In online and brick-and-mortar retail you can see a tug-of-war for the customer's favor, but this battle only obscures one of the most important future trends, the Internet of Things (IoT). As a result, retail is increasingly losing direct contact with its customers, regardless of whether it is online or offline.
Digitization is advancing
But it's not just shopping behavior that is turning 180 degrees with the triumphant advance of the Internet of Things. According to Statista, around 20% of households are already connected through IoT solutions and by 2023 it will be over a third. With IoT, household appliances suddenly become intelligent: dishwashers and washing machines independently analyze the degree of pollution of their load and dose the cleaning agent accordingly, and vehicles monitor the degree of wear and tear on brake pads or tires and, if necessary, schedule an appointment directly in the workshop.
The key point is that IoT devices are already collecting and analyzing huge amounts of data and can carry out tasks independently based on them. It is precisely at this point that technological innovation meets a new customer need and poses major challenge for retailers. Because of the amount of data available, machines also record the respective need for consumables and order completely independently.
Dealers are under pressure from all sides
In short, the customer simply lets the IoT device do the shopping. After all, the networked and intelligent machine knows best when it needs new coffee powder, cleaning agents or batteries.
Thanks to “smart ordering”, the owner only has to confirm the order with one click on the smartphone, making the purchase quick and easy. The keyword is convenient shopping that comes in handy for the customer, who after all, barely wants to actively deal with shopping anyway and waste time in the supermarket or online shop. For retailers, however, ordering via IoT devices means losing direct contact with the customer since the machines are increasingly becoming their point of contact.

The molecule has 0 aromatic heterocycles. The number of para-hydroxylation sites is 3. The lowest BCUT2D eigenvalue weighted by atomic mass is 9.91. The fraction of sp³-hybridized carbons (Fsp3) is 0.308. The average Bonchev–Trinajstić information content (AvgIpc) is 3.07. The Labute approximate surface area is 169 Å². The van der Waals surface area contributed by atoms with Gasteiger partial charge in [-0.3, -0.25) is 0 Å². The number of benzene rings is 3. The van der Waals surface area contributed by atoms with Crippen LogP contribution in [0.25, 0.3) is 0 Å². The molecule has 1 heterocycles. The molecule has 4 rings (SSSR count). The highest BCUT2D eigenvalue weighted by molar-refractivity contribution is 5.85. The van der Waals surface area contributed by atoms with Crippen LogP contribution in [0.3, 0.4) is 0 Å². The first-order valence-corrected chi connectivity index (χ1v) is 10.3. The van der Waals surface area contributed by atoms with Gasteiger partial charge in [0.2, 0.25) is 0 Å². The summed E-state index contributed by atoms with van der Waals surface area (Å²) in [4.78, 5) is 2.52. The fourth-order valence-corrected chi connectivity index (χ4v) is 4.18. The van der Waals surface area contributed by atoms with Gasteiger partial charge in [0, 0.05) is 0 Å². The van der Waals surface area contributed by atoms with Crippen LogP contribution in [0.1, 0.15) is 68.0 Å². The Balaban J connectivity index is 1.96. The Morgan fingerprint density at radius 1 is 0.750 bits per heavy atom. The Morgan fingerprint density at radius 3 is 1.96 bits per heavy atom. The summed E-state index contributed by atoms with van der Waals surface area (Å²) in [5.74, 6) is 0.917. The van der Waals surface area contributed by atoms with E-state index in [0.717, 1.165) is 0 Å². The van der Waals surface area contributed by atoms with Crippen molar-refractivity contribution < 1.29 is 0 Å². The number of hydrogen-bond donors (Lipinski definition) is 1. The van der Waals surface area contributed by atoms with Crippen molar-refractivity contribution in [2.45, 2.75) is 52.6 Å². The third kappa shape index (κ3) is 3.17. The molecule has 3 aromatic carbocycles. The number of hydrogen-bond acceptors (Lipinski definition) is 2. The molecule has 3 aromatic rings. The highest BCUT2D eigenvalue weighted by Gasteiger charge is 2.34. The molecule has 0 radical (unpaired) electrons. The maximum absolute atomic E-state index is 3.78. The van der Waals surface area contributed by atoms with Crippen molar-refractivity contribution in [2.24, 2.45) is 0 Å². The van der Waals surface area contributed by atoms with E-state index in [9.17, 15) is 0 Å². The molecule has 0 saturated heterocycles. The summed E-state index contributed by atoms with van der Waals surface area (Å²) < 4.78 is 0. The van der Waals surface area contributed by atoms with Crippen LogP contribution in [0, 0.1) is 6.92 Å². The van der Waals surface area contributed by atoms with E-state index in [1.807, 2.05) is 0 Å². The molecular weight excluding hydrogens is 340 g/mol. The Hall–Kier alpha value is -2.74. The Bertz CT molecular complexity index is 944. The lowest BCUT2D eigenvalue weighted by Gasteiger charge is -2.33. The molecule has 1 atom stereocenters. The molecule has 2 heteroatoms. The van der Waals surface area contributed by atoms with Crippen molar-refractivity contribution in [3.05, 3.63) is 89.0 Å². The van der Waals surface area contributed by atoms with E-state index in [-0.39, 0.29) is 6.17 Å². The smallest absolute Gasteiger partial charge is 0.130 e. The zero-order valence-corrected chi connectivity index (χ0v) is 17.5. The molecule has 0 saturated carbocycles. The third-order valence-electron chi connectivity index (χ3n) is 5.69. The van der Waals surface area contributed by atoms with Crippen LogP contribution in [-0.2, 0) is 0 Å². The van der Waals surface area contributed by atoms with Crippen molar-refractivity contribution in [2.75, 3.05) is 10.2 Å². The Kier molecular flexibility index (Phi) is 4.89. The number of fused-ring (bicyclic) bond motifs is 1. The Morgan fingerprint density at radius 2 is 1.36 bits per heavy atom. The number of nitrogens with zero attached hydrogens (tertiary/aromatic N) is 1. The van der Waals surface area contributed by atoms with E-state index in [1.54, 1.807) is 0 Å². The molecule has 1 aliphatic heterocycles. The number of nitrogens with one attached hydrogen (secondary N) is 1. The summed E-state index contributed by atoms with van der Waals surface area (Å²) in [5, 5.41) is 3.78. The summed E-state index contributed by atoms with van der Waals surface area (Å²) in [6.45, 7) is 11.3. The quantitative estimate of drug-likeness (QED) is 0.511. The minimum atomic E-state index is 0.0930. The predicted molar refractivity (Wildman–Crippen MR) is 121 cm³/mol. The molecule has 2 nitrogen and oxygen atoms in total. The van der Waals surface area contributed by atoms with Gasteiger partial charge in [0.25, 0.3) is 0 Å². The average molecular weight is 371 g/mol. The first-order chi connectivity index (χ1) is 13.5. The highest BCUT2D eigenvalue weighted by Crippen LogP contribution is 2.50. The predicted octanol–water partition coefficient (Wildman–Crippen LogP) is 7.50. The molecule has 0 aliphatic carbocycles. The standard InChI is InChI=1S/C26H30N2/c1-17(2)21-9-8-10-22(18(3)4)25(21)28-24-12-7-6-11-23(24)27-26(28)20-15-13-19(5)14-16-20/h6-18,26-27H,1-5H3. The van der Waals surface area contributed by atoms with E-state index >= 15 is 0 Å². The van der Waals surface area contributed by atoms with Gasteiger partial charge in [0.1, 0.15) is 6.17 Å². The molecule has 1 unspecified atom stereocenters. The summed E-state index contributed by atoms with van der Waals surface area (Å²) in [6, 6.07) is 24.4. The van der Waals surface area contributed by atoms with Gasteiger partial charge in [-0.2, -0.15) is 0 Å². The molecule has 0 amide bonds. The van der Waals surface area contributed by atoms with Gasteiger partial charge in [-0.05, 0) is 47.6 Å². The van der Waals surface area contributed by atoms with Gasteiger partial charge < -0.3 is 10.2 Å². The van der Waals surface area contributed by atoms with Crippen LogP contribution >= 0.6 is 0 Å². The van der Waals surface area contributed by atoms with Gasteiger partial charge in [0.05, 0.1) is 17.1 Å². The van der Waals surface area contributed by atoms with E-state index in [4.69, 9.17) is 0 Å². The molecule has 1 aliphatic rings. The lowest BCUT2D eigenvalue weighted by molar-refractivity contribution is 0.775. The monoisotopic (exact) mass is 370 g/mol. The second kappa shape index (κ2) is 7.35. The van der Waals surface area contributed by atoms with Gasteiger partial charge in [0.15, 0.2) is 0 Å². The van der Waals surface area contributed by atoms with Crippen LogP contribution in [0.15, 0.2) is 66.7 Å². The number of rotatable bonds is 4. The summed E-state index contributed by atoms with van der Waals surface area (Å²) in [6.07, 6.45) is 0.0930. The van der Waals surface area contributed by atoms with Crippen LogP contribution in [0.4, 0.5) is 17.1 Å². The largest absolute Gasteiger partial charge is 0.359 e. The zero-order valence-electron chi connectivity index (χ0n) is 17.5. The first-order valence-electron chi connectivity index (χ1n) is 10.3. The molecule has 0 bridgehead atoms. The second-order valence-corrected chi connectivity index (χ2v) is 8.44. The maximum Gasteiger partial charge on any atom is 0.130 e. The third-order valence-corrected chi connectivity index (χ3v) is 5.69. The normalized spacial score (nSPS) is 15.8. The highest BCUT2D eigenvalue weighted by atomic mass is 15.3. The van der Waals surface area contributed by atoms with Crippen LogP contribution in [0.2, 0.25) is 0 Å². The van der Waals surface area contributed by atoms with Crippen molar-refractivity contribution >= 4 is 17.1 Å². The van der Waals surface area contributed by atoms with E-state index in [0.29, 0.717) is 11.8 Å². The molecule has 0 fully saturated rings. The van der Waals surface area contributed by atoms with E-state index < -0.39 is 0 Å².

So, the old story of online vs. offline has nothing to do with the trade of the future, and brings us back to the original question or rather another question: “When the devices ultimately order, who will get the smart orders?” Well, the manufacturers are currently definitely in pole position since they are the ones that produce and configure the IoT devices.
To give you an example: a manufacturer of printers not only sells them but makes sure that they are always ready for use. And isn’t it a kind of a lucrative business idea to usurp the aftermarket and knock out the middlemen? From paper to cartridges in this case, the battle for dealer margins is not raging between offline and online, but for good reasons for the margin itself.
According to Statista, global sales in the printer and copier segment in 2019 were more than 12 billion dollars. At the same time, companies worldwide make over 85 billion dollars, seven times as much, with the sale of printer cartridges. It is similar with coffee machines or dishwashers: the retailer sells the device once, but the consumer goods anew week after week.
Risks become opportunities
Nevertheless, retailers should not see the Internet of Things and Smart Ordering Services as scenarios of the end of the world, but rather as an impetus in the right direction, or to put it bluntly, when one door closes, another opens.
If retailers manage to play a role in the new smart ordering world, they will benefit from product and brand loyalty. Users configure the desired product and the shop for the Smart Ordering Service once and if this setting works smoothly, they will certainly vary it less often than reaching for the supermarket shelf. Once standardized and automated, the comparison with competing products, but above all with alternative retailers, is almost eliminated. Assuming functioning logistics processes, the (passive) customer or algorithm loyalty ensures correspondingly long-term customer relationships.
Dealer must act – the door is still open
In other words, customer lifetime value meets automation, and therefore “smart ordering services” are not a “nice-to-have” but the future. Sooner or later, intelligent devices will take over the ordering of consumables in the household piece by piece.
Retailer still narrow-mindedly busy with offline vs. online considerations will be missing the point that in the future customers will neither visit the store in person nor the web shop. Only retailers who succeed in docking with intelligent ordering systems can compensate for the lack of “buy-it-yourself” customers. As I said, it’s not about online vs. offline, rather buy vs. let buy!
Ultimately, smart ordering services increase the number of sales channels to customers since the days of supermarkets, catalogues, apps, online shops are numbered. With the help of a variety of ordering options such as smart switches, by voice command or by using automatic orders via the IoT device itself, the dealers are practically always on site with the customer.
By Daniela La Marca